Lessons from Elijah’s Day
Lord, open the eyes of my heart to really engage with You and Your holy Word as I read it now.
Read ROMANS 11:1-10
 I ask then: Did God reject his people? By no means! I am an Israelite myself, a descendant of Abraham, from the tribe of Benjamin.  God did not reject his people, whom he foreknew. Don’t you know what the Scripture says in the passage about Elijah-how he appealed to God against Israel:  “Lord, they have killed your prophets and torn down your altars; I am the only one left, and they are trying to kill me”?  And what was God’s answer to him? “I have reserved for myself seven thousand who have not bowed the knee to Baal.”  So too, at the present time there is a remnant chosen by grace.  And if by grace, then it is no longer by works; if it were, grace would no longer be grace.  What then? What Israel sought so earnestly it did not obtain, but the elect did. The others were hardened,  as it is written: “God gave them a spirit of stupor, eyes so that they could not see and ears so that they could not hear, to this very day.”  And David says: “May their table become a snare and a trap, a stumbling block and a retribution for them.  May their eyes be darkened so they cannot see, and their backs be bent forever.” Scripture taken from the Holy Bible, NEW INTERNATIONAL VERSION. Copyright © 1973, 1978, 1984 International Bible Society. All rights reserved throughout the world. Used by permission of International Bible Society.
ReflectWhat is the key, operative word here (5,6)?
Did God reject Israel in Paul’s day? Paul insists that’s just not how God is. That’s how we might feel and even act, like Elijah when Israel rejected God (2,3). How do you feel when you experience rejection? Most of us feel very hurt and want to take some kind of revenge, if only by ignoring or ceasing to care about the person who has rejected us. But like Jesus on the cross when he said, “Father, forgive them…” (Luke 23:34a), God exercises mercy. Paul tells us that not all Jewish people rejected their Messiah; indeed many followed him right from the outset (see Acts 2:41, for example). Paul was an example of the many Israelites whom he calls “a remnant”—believers who follow whatever new thing God is doing in the world. They don’t deserve his mercy any more than we do, but God has reserved a number of them.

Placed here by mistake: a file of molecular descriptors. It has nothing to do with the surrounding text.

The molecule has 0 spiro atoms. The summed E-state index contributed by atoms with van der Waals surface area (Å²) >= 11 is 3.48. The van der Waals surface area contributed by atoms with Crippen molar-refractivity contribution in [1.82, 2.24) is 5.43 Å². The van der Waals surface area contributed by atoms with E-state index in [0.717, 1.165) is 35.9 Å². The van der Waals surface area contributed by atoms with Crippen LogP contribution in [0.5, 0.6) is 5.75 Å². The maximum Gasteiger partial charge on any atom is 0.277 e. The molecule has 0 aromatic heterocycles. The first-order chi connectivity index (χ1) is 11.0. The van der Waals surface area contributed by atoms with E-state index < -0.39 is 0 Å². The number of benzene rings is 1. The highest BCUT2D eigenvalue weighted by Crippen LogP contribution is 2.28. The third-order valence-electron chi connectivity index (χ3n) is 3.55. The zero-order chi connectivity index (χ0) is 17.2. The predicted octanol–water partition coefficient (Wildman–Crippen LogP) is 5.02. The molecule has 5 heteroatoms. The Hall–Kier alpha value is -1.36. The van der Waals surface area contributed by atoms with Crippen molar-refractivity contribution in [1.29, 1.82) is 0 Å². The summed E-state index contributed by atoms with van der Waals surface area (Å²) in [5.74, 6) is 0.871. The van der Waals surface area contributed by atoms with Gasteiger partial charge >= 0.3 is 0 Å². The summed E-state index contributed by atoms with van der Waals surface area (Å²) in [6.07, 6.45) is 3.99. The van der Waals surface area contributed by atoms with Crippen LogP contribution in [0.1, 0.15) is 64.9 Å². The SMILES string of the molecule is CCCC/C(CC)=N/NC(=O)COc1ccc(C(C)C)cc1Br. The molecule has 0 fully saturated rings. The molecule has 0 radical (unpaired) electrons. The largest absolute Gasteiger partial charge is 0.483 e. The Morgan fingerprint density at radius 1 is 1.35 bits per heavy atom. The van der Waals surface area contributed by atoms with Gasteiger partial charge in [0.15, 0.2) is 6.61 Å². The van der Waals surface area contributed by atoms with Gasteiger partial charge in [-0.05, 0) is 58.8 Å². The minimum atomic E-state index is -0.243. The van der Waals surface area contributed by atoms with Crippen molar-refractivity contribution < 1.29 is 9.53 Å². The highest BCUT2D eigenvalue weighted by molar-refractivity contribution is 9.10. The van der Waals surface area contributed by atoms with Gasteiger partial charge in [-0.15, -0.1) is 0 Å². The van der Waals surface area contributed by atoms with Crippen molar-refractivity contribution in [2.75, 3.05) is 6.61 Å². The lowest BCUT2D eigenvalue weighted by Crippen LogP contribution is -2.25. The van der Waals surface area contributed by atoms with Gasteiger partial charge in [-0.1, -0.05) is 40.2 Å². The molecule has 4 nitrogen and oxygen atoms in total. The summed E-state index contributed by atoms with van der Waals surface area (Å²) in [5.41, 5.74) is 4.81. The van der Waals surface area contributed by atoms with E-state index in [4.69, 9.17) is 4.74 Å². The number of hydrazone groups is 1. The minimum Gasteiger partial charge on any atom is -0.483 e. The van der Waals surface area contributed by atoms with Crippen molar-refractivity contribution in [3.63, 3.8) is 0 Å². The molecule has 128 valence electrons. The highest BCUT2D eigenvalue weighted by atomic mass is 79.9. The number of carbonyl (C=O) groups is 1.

Ingratitude is incredibly unattractive. Many people, like Israel of old, think they can earn God’s favor, but find it impossible to accept what he has offered as a free gift (7-10). Paul quotes Deuteronomy 29:4 and Psalm 69:22,23 for words to express how he feels.
Reflect on the fact that you are an object of God’s grace. What difference has it made in your life?
As you turn to God now in prayer, decide what words you would use to express your gratitude to him.
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